by Salman Rushdie
narrated by Sam Dastor
Ⓟ 2009, Whole Story Audio
The Satanic Verses is a brilliant, ironic – nearly absurdist, accessible and, engaging novel about two men who fall from a plane that has exploded over The English Channel. From the onset, images of surreal and intense quality flash before the mind’s eye, not unlike Alice falling down the rabbit hole. The pictures and language pour out as quickly as a stream of consciousness, at the same time moving with the deceptive slowness of a dream. “Magical realism” is a term that has been applied to this book; but the magic in The Satanic Verses is not really blended with reality so much as we are seeing the mind of each of the protagonists trying to make sense out of the mundane-but-nearly-inexplicable things that happen in their lives. In this way, the idea of creating images to help the person ingest what they are seeing, projecting meaning into events, deconstructing and reconstructing identities and, re-creating our world in a natural and god-like fashion, brings to the fore the question the amount of magic realism that each of use employs at any given moment. Whenever an individual imbues meaning onto a person, a place or thing, they are using their imagination to create a magical realism bubble of their own making and in which they reside. As individuals, we create our values from a subjective space, from within this bubble. We can share our visions whether it is in a common language, family history or, appreciation for a work of art. It is no coincidence that the two protagonists, Gibreel Farishta and Saladin Chamcha are actors, a film star and voiceover performer respectively. These two men live an extreme version of magical realism, being paid to superimpose other peoples visions, to channel a creative idea and, proselytize another’s perspective.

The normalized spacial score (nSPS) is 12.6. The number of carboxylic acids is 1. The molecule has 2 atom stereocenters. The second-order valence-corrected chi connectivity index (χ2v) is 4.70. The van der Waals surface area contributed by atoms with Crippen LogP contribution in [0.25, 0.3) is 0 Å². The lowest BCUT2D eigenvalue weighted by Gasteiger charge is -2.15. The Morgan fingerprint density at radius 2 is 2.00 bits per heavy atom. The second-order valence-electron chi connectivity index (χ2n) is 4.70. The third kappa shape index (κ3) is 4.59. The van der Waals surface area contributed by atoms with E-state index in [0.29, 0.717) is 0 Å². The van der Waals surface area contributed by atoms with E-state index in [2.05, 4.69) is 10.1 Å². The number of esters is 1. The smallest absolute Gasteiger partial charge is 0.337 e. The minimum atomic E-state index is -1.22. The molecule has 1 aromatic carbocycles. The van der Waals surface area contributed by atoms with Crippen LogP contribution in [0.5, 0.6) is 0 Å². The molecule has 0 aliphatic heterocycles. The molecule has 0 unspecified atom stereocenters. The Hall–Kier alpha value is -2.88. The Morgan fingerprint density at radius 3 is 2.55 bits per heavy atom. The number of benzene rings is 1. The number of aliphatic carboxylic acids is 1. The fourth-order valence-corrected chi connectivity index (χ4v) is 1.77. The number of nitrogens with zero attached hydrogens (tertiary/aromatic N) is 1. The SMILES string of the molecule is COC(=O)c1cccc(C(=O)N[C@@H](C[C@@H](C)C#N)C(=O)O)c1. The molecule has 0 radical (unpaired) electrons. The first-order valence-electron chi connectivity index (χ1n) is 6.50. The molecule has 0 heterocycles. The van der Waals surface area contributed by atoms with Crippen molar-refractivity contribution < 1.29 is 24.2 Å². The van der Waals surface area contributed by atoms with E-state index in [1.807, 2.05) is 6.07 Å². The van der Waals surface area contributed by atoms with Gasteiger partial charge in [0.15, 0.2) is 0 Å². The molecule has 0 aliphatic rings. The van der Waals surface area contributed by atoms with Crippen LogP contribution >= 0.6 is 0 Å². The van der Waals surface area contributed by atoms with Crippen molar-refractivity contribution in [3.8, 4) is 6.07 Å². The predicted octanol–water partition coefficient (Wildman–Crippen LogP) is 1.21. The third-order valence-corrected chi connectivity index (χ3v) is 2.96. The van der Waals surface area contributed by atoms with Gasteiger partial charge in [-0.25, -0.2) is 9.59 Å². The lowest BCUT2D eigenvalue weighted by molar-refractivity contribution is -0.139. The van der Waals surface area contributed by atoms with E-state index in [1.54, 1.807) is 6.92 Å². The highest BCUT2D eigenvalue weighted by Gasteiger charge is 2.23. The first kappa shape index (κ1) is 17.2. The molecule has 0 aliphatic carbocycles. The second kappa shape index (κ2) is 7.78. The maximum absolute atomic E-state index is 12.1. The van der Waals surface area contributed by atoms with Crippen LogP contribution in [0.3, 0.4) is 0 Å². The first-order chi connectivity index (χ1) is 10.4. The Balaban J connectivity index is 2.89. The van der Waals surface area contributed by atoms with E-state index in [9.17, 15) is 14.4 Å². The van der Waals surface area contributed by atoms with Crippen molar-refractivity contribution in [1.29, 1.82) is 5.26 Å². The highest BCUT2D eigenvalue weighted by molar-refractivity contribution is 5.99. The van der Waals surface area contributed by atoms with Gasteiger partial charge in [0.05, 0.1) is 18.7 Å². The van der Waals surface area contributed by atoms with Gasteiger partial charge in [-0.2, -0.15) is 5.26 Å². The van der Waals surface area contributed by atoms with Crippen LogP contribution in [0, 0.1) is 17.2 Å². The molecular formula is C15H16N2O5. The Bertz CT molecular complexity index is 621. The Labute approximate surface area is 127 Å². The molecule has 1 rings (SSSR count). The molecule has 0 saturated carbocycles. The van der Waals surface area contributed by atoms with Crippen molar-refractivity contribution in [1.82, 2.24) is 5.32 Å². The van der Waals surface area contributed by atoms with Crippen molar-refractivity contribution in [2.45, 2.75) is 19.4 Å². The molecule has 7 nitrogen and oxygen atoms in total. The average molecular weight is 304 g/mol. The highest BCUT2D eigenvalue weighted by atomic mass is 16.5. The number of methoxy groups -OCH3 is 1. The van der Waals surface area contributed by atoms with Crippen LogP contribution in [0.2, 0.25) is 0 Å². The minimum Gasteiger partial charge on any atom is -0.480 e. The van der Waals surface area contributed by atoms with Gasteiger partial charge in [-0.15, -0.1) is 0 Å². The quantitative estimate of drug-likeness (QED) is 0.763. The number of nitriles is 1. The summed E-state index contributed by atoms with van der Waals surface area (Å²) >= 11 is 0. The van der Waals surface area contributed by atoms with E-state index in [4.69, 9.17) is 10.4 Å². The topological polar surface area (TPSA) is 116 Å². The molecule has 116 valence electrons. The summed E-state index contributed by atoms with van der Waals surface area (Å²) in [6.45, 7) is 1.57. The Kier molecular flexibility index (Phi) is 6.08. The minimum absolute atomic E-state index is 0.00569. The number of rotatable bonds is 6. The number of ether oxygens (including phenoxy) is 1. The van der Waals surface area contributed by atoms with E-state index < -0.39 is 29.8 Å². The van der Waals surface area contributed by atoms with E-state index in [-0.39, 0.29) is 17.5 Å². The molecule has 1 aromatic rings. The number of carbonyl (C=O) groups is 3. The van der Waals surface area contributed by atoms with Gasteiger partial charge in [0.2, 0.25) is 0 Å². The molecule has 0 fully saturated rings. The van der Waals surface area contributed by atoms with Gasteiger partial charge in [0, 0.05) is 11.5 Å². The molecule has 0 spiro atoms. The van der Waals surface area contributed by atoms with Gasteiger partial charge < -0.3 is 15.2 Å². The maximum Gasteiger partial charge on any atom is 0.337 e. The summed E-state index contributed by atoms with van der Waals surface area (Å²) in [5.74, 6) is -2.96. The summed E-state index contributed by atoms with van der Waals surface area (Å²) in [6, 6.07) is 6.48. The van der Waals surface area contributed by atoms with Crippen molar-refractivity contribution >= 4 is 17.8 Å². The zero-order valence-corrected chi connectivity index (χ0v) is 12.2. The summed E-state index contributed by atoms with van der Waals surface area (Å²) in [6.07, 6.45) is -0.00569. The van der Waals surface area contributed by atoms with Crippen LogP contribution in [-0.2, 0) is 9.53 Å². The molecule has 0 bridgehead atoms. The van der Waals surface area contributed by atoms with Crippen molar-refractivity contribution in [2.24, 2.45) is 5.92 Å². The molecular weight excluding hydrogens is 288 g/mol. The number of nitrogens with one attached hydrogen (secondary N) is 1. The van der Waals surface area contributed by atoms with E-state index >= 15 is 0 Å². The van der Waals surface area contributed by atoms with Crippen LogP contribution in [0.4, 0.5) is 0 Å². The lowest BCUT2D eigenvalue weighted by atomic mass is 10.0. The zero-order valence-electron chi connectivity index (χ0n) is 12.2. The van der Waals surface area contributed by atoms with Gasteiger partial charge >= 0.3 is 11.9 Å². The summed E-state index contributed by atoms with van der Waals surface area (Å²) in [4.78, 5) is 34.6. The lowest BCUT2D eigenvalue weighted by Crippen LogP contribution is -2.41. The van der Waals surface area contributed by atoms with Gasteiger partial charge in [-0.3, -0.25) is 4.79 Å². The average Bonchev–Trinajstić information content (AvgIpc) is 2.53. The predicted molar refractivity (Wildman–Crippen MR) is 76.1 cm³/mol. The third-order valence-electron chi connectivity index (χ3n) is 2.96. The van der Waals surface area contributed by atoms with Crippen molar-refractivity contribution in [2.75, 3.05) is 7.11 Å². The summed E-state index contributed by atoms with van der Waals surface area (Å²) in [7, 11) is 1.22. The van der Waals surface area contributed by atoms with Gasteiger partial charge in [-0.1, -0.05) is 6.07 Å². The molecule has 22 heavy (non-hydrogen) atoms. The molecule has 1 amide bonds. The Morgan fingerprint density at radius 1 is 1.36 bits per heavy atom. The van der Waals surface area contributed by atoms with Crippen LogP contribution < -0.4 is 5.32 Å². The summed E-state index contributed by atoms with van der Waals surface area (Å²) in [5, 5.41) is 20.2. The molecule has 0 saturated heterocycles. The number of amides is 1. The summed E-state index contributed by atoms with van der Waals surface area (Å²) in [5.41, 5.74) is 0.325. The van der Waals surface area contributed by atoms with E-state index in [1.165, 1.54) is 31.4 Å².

For those who are grounded solely in Western, Christian or atheistic cultures, the metaphors with Eastern, Muslim and Indian cultures may be lost upon them; but the novel remains accessible regardless. The outsider glimpses enough of Farishta’s and Chamcha’s worlds to understand their living contexts and; the concepts of existentialism are universal. For those who have been exposed to or, are a part of Eastern, Muslim and Indian culture, the inherent cultural metaphors are obvious and those listeners will unquestionably get more out of the allegorical devices within the story. Anyone’s interpretation of The Satanic Verses is a part of their own magical reality.
Sam Dastor narrated The Satanic Verses. His British accent, light comic delivery and his deftness with the material combine for an engaging audio experience. His pace prevents the listener from becoming mired or overindulgent with the text without treating any of the writing as superficial.
This title qualifies for the What’s in a Name? Challenge #4 hosted by @BethFishReads. The Satanic Verses is an audiobook with [Evil] in the title, “Satanic.”
This book also qualifies for the South Asian Author Challenge 2011:
I purchased this title from weread4you.com. I receive no goods or services in exchange for reviewing this product, mentioning any of the persons or companies named in this post (including but not limited to the audiobook publisher, the vendor from which I purchased the audiobook, author, narrator and/or, the hosts of the challenges) or, the challenges for which this book qualifies.
“Sometimes a cigar is just a cigar.”
— Sigmund Freud